New research from Advertising Age and Ipsos Observer puts some numbers to the tablet device craze. Nearly half of the consumers surveyed in this study stated that they already have or want to get a tablet device, such as an iPad, within the next 12 months.  Considering recent research by eMarketer predicts that 24 million U.S. consumers will have a tablet device by the end of 2011 (more than twice as many as 2010) and over 40 million will have one by the end of 2012, there can be no ignoring the fact that tablets are changing the way people consume content and the way they live.

With the explosive growth in tablet device ownership, content publishers are realizing that there are audiences who are willing to pay for magazine subscriptions, books, and other content in order to get convenient access via their tablet devices. IHS iSuppli reports that electronic versions of books once only available through traditional paperback or hard cover formats account for 6% of all US book publishing revenues in 2011, which is twice as much as it was last year, and is expected to grow to 13% of the market by 2014.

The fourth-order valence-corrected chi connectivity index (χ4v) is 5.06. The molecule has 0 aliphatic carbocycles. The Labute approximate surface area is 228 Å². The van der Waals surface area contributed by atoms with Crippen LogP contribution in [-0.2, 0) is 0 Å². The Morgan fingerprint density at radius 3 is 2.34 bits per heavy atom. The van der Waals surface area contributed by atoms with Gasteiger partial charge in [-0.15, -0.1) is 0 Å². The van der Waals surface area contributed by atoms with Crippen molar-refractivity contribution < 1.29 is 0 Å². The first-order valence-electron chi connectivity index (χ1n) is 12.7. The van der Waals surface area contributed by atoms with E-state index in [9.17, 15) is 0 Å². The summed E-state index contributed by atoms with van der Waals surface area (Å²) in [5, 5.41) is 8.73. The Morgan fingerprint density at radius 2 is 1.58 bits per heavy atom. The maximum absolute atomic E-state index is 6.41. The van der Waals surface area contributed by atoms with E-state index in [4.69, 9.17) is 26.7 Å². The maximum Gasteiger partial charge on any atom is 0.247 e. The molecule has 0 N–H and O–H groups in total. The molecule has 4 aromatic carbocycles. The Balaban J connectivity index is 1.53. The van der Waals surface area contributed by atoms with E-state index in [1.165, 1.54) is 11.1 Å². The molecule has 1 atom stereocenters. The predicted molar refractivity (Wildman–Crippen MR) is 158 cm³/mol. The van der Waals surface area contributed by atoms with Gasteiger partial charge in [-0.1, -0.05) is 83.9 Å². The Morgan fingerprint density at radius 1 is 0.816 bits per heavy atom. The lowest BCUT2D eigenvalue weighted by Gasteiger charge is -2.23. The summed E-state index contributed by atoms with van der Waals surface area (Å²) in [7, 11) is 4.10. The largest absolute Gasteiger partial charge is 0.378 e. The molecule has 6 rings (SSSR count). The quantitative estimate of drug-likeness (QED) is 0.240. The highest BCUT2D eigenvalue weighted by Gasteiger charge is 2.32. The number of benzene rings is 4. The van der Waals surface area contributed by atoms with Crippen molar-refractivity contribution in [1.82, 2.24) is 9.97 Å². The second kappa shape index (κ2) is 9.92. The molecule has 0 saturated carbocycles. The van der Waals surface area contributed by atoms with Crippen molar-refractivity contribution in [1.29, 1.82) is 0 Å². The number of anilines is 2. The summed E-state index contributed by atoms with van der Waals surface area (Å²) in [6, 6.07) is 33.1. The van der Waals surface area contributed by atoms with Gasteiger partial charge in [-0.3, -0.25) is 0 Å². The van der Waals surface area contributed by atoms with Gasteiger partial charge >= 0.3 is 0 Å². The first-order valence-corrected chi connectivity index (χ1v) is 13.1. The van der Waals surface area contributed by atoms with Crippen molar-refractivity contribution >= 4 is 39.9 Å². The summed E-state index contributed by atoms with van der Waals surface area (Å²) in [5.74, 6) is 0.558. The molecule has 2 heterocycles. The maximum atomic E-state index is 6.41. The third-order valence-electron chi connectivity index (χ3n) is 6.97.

Magazine subscriptions are finding a new audience via tablet devices, too. When asked the format that they prefer magazines in and their purchase habits as part of the Advertising Age study, the following results were discovered:

  • 63% prefer a magazine’s iPad edition.
  • 53.8% bought an iPad edition of a magazine
  • 47.7% bought an iPad edition of a magazine that they wouldn’t otherwise buy
  • 87.7% bought the subsequent issue of that magazine’s iPad edition

Preferences for consuming content have changed in recent years and continue to evolve. Publishers need to understand their target audiences and provide the right content, in the right formats, and at the right prices to stay afloat in the future. The days of one-size-fits-all are over.

What do you think? Do you have an iPad or tablet device? Do you plan on getting one? Leave a comment and share your thoughts on content consumption via tablets.

Image: Flickr